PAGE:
People's Revolution & Fendi to Starting His Own Fashion PR Firm

Since I didn’t have showroom in Manhattan, I expected that I wouldn’t be taken seriously as a fashion PR. However, I have learned that if your clients make great clothes, you can let the products speak for themselves. -Zach Weiss

Zach Weiss has been carving his own path and relying on his tenacity and talent to excel in an industry he loves since the beginning. He has landed internships at top fashion PR firms such as People’s Revolution  and Lizzie Grubman PR as well as in-house with the high fashion brand Fendi. Weiss has used his experience, social connections, and social media to establish a firm of his own, Z. Weiss Public Relations. Currently, Zach balances school at Syracuse University while building his own public relations firm.

What is your background?

I got my first internship before my senior year of high school in 2009 at celebrity PR firm, Lizzie Grubman PR in Manhattan. I didn’t have any friends or family involved the PR field, so I really had to prove myself in the interview. I ended up being the youngest intern they have ever had in the office! I lived in Connecticut at the time (about 2 hours from Manhattan), and commuted to the city 3 days a week. I spent about 4 hours on the train each day, but it was totally worth it! At the same time, I began pursuing my own PR clients. I started with Tucker Blair, which makes fun, preppy needlepoint belts. I landed Tucker Blair as a client through a Tweet asking them if they needed any help with PR! Taylor Llewellyn, the company’s creator, had me start out on a trial basis, but it turned out to be a profitable venture for both Taylor and I. From there, I balanced my senior year of high school and Tucker Blair’s PR, and landed a summer internship at People’s Revolution before my freshman year of college.

After this, I took off to Syracuse University to study communications, and continued to balance the PR for Tucker Blair. I noticed I had a lot of free time in my schedule at college, so I decided to expand my client roster. That year, I found my second client, Jack Robie menswear, thanks to my boss at Tucker Blair. My most recent internship was last summer at Fendi, and it was an amazing experience. I definitely encourage every fellow fashion PR to try out a corporate PR internship. This is what gave me the tools to start my own PR agency last month, Z.Weiss Public Relations. As of last week, my group of clients has grown to 5 great brands: Tucker Blair, Jack Robie, Read’s Clothing Project, Sleevecandy, and Harding Lane. The agency’s website is basic at the moment, but a new one is in the works!

Why fashion PR?

Kelly Cutrone always says she loves fashion PR because “the clothes don’t talk back.” I certainly agree with that, since dealing with the PR for another person can become a battle that gets in the way of the publicity. The clothes are also something that shouldn’t be taken too seriously, which adds a lot of fun to the job.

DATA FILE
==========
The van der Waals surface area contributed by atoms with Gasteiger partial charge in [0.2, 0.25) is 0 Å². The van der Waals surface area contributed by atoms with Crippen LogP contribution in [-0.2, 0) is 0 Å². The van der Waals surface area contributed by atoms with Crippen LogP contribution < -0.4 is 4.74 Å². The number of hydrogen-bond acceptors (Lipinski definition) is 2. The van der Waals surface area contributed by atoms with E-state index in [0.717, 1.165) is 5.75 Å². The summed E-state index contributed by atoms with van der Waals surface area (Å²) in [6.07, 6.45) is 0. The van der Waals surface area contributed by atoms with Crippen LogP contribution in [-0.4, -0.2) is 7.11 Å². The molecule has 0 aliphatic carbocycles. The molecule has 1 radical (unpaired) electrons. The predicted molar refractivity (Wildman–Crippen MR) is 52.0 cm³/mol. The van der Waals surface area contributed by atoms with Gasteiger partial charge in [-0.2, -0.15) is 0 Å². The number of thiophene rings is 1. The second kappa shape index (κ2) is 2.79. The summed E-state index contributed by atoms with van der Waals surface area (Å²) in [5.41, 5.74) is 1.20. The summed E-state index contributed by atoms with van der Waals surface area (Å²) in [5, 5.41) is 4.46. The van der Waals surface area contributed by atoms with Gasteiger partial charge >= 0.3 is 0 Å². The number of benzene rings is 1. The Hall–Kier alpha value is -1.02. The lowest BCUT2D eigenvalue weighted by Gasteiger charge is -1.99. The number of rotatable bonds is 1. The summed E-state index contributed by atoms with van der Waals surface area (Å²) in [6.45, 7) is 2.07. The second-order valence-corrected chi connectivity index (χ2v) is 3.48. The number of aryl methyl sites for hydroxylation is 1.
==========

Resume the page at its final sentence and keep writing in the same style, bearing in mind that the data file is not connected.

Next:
How did you land your position?

A simple resume submission and standard interviewing process. It’s easier than you think, you just have to follow up!

What is an example of a typical day in the office?

A typical day “at the office” for me is fielding e-mail requests for all of my clients before I head off to class in the morning. I make sure I stay on top of this between my classes on my Blackberry. I also devote one day during the weekend to pre-draft the pitches for my clients to send out to specific publications about features, shoots, etc.

What are your responsibilities?

The 3 very basic facets of Z.Weiss Public Relations are public relations (duh!), strategic partnerships (bringing my clients together with other brands), and brand development (making sure every client’s brand has a clear identity to appeal to buyers). These are very basic, and can extend as far as getting a table for a client at a restaurant!

What is a recent success story that you have been a part of?

My most recent success story, other than finally launching my own PR agency, was partnering my first client, Tucker Blair, with the well-known boutique, Opening Ceremony. I oversaw the partnership from beginning to end, and the press response to it was great. We followed this partnership up with a press day packed with meetings at different magazines and department stores around Manhattan.

What challenges are attached to your job?

I am sure that most fashion PR enthusiasts can sympathize with the fashion months getting in the way. Since I do the PR for several fashion start-ups, they aren’t getting involved in the fashion week circuses just yet. This tends to hinder my communication with editors and buyers, so during this time we usually focus on partnerships and web presence.

What aspects of the job requirements were a surprise to you?

The biggest surprise has been the awesome response my clients have received. Since I didn’t have showroom in Manhattan, I expected that I wouldn’t be taken seriously as a fashion PR. However, I have learned that if your clients make great clothes, you can let the products speak for themselves.

In a few words, how would you summarize your PR agency?

Young. Forward-thinking. Original.

*Featured image taken from Tucker Blair 2008 look book.

About This Author

Known as the “fashion publicist’s most powerful accessory,” (San Diego Union-Tribune) and the “West Coast ‘It’ girl of fashion PR,” (YFS Magazine) Crosby Noricks put fashion public relations on the digital map when she launched PR Couture in 2006. She is the author of Ready to Launch: The PR Couture Guide to Breaking into Fashion PR, available on Amazon. Crosby spends her time managing PR Couture and mentoring fashion publicists through PRISM and Instappable, as well as the biannual NYC workshop, Fashion PR Confidential. Occasionally, she opens up limited consulting spots for emerging brands through her signature offering, The Brand Elixir.